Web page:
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Children targeted in Central African Republic atrocities

As UN Security Council passes Resolution, immediate action needed to protect children from rampant violence

BANGUI/DAKAR/PARIS/GENEVA, 6 December 2013 – One year after the start of the conflict in the Central African Republic, 2.3 million children are affected by the crisis, and children are increasingly becoming the victims of violence and forced recruitment amidst ongoing atrocities. 

The UN Resolution passed by the Security Council and the ongoing Paris-Africa Summit are drawing overdue attention to the neglected crisis. But urgent action is needed now to protect children from harm, release them from armed groups, and provide them with safe access to humanitarian assistance.

With growing tension between communities, the chances increase that violent clashes such as those in the capital Bangui and other cities may escalate into large scale massacres. There have been confirmed incidents of attacks on children and women in Mboki two weeks ago and in Bouali three days ago.

“There must be no further delay in taking effective action; there can be no excuse for failing the children and families of the Central African Republic,” said UNICEF’s Executive Director Anthony Lake. “Action must be impartial and swift to stop the targeting of children, to protect schools, health facilities and transit centres, and to provide care and support to victims – with no impunity for the perpetrators of these outrages against children.”

The Special Representative of the Secretary-General for Children and Armed Conflict, Leila Zerrougui, welcomes today’s resolution by the UN Security Council and calls for robust action to end violations against the children of the Central African Republic.

"Children are killed and mutilated, recruited by armed groups, victims of sexual violence and other grave child rights violations,” said the Special Representative. “All parties must commit to ending violations and perpetrators must be held accountable. Reopening schools that have been shut down and ensuring safe access for teachers and students must also be a priority."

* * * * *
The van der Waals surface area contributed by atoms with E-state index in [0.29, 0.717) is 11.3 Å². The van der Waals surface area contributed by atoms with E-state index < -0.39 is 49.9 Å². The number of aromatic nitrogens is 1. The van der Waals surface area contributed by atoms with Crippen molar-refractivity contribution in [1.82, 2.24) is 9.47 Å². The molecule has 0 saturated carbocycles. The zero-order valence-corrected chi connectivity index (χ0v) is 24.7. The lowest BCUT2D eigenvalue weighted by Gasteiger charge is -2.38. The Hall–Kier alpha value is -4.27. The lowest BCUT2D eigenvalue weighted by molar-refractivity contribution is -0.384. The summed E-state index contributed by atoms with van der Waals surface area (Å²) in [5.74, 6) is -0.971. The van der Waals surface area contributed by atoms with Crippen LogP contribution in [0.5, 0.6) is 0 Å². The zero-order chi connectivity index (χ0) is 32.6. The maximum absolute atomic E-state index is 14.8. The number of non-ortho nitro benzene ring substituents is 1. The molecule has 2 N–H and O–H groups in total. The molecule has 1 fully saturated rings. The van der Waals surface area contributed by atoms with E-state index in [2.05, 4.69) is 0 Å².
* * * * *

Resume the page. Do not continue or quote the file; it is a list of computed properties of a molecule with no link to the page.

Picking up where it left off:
Seven out of ten primary school students in the Central African Republic have not returned to school since December 2012 and 80 per cent of all primary schools have stopped functioning due to the fighting. Children out of school are the most vulnerable to recruitment.

The number of children associated with armed forces and groups in the country has risen to at least 3,500 and could be as many as 6,000; cases of sexual violence and rape against girls, including collective rape, have been reported to the UN.

With more than 480,000 people forced to flee their homes so far, and threats to the stability of the region, UNICEF and partners continue to work to provide life-saving support to displaced people across the country and to those who have fled to the Democratic Republic of Congo and Cameroon.

Even as the security situation worsens, that work continues.

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UNICEF promotes the rights and wellbeing of every child, in everything we do. Together with our partners, we work in 190 countries and territories to translate that commitment into practical action, focusing special effort on reaching the most vulnerable and excluded children, to the benefit of all children, everywhere.
For more information about UNICEF and its work visit: www.unicef.org

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For more information, please contact:

Linda Tom, UNICEF Central African Republic; Tel: + 236-7055021; ltom@unicef.org

Laurent Duvillier, UNICEF Central African Republic; Tel: +221-77-740-3577; lduvillier@unicef.org

Kent Page, UNICEF NYHQ, Tel: + 1-212-326-7605; Mobile: + 1-917-302-1735; kpage@unicef.org


 

 

 

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